7.9/10
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86 user 44 critic

Icarus (2017)

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2:03 | Trailer
When Bryan Fogel sets out to uncover the truth about doping in sports, a chance meeting with a Russian scientist transforms his story from a personal experiment into a geopolitical thriller... See full summary »

Director:

Bryan Fogel
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Popularity
3,068 ( 30)
Won 1 Oscar. Another 7 wins & 12 nominations. See more awards »

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Cast

Credited cast:
Thomas Bach ... Himself - President, International Olympic Committee
Sebastian Coe Sebastian Coe ... Himself
Bryan Fogel ... Himself
Nikita Kamaev Nikita Kamaev ... Himself (archive footage)
Vladimir Putin ... Himself
Grigory Rodchenkov Grigory Rodchenkov ... Himself
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Storyline

When Bryan Fogel sets out to uncover the truth about doping in sports, a chance meeting with a Russian scientist transforms his story from a personal experiment into a geopolitical thriller involving dirty urine, unexplained death and Olympic Gold-exposing the biggest scandal in sports history.

Plot Summary | Add Synopsis

Taglines:

Truth is the new banned substance See more »


Certificate:

TV-MA | See all certifications »
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Details

Official Sites:

Official Site

Country:

USA

Language:

Russian | English

Release Date:

4 August 2017 (USA) See more »

Also Known As:

Icarus See more »

Filming Locations:

Los Angeles, California, USA See more »

Company Credits

Show more on IMDbPro »

Technical Specs

Runtime:

Sound Mix:

Dolby Digital

Color:

Color

Aspect Ratio:

1.85 : 1
See full technical specs »
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Did You Know?

Trivia

A hit at the Sundance Film Festival, there was some speculation that the reason the festival was hacked was because of this film's presence in the line-up and the Russian authorities' need to suppress the revelations contained in the film. See more »

Goofs

Whenever race results were displayed for the Haute Route, the country flags for the French riders are ALL backwards. Blue/white/red is correct; they're displayed as red/white/blue. See more »

Quotes

Grigory Rodchenkov: Even to understand the word 'doublethink' involves the use of doublethink. I was doing in parallel two things which cancelled out each other and being fully contradictory. Doping and anti-doping.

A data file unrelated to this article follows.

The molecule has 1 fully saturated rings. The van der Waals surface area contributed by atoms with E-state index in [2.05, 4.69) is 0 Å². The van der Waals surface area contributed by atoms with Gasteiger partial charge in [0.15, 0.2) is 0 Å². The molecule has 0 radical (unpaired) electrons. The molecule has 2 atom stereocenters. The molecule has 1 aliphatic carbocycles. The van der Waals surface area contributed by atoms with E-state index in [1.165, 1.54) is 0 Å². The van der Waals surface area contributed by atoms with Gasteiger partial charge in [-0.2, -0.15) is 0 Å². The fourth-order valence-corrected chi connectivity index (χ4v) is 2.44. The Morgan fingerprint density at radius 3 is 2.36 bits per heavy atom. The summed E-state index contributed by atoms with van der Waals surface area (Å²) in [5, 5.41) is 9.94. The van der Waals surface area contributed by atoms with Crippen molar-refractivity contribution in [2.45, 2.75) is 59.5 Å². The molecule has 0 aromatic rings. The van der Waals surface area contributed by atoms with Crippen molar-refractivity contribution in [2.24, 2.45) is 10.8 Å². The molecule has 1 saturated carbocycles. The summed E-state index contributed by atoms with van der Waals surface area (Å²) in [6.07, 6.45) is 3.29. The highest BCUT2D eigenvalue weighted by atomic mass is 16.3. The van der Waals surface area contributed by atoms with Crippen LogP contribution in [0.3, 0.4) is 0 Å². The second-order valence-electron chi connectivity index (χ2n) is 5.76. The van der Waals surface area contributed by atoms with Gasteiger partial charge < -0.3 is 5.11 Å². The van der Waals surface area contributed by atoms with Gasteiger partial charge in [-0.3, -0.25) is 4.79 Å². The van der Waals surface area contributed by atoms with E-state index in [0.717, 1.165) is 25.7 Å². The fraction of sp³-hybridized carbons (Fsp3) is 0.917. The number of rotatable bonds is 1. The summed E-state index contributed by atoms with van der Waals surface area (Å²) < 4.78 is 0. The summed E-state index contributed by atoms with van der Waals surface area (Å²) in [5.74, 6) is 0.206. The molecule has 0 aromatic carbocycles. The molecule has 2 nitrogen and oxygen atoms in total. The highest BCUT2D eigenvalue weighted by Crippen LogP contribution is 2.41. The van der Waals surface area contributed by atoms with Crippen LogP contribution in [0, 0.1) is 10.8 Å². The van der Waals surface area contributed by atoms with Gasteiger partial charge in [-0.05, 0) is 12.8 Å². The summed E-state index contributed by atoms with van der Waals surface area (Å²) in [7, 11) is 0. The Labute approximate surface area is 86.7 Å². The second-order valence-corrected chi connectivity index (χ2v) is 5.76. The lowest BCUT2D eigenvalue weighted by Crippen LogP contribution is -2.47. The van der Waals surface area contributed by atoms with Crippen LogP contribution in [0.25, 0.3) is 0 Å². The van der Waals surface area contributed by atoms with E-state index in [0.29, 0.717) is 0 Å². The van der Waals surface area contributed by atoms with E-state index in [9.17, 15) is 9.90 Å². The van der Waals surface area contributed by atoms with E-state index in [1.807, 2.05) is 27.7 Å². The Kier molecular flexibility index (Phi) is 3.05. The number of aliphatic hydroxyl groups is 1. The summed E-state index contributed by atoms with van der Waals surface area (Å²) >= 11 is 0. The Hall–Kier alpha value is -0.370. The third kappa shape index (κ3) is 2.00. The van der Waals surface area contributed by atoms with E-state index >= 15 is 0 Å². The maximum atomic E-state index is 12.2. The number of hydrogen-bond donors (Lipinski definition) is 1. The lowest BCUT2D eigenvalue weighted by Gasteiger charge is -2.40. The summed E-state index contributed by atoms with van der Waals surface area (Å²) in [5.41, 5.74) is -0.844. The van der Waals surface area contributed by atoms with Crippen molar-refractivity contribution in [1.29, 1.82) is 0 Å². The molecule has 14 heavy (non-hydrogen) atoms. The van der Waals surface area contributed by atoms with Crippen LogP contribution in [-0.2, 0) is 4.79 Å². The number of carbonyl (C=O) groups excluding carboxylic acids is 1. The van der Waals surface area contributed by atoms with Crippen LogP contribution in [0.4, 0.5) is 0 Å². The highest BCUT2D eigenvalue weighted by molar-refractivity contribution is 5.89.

See more »

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User Reviews

A deliciously brilliant sucker punch
7 August 2017 | by garcianc2003See all my reviews

Icarus starts naively enough, like most documentaries with a desire to learn something. A "what if" that could make a good story; perhaps an episode-long piece on "60 Minutes" or "20/20".

Bryan Fogel, who directed it, is like a man wanting to learn what is like to be a tiger and, in wanting to get closer to the truth, inadvertently locks himself in the tiger's cage.

Icarus is like two stories. The silly, and somewhat egotistical quest of Bryan Fogel to prove that doping is rampant and easy to get away with (duh!) while helping himself win the amateur race that has eluded him for years. It is difficult to find a way to sympathize for any person during this part of the story. Then Bryan meets a very amusing and very cynical Russian scientist named Grigory Rodchenkov, who is going to help him. They talk via Skype frequently, and even their dogs participate. We then go into the obligatory montage of training, preparation, and failures that seems all too familiar. That is, until something changes.

There is a marked and brilliant turning point in the movie when Grigory, a smiling and joking class clown up until that point, faces directly at the camera in a Skype conversation with Bryan and asks "have you seen a movie about me?" From that point on, the story's point of view changes from Bryan to Grigory and we learn something that we cannot unlearn, and realize that there is no going back. We learn that Grigory is the real protagonist and we are heading in a very dark and dangerous direction for Grigory, for Bryan, and for those around them.

One cannot blame those viewers who, prior to that point, were bored and wondered if this would be yet another expose on how privileged guys like Bryan were cheating the system for a moment of temporary glory and how doping had permeated into the weekend warriors scene. One cannot blame those viewers for walking away (I almost did), if they thought that's where we were going. I am sure that's where Bryan thought he was going too. That is, until the cage locked behind us...

What I call the second story in Icarus is based on terror; a terror of the light, not the dark, to borrow a line from Grigory. Real people get killed (allegedly) - this is a documentary, so death is very real. The ride is frantic, claustrophobic, and bitter-sweet. There is an ending but, then again, there isn't one. At the end of the story, we care deeply for Grigory, Bryan, and even Max the dog, and continue to wonder "what if".

Icarus is one of the most brilliant documentaries that I have ever seen.


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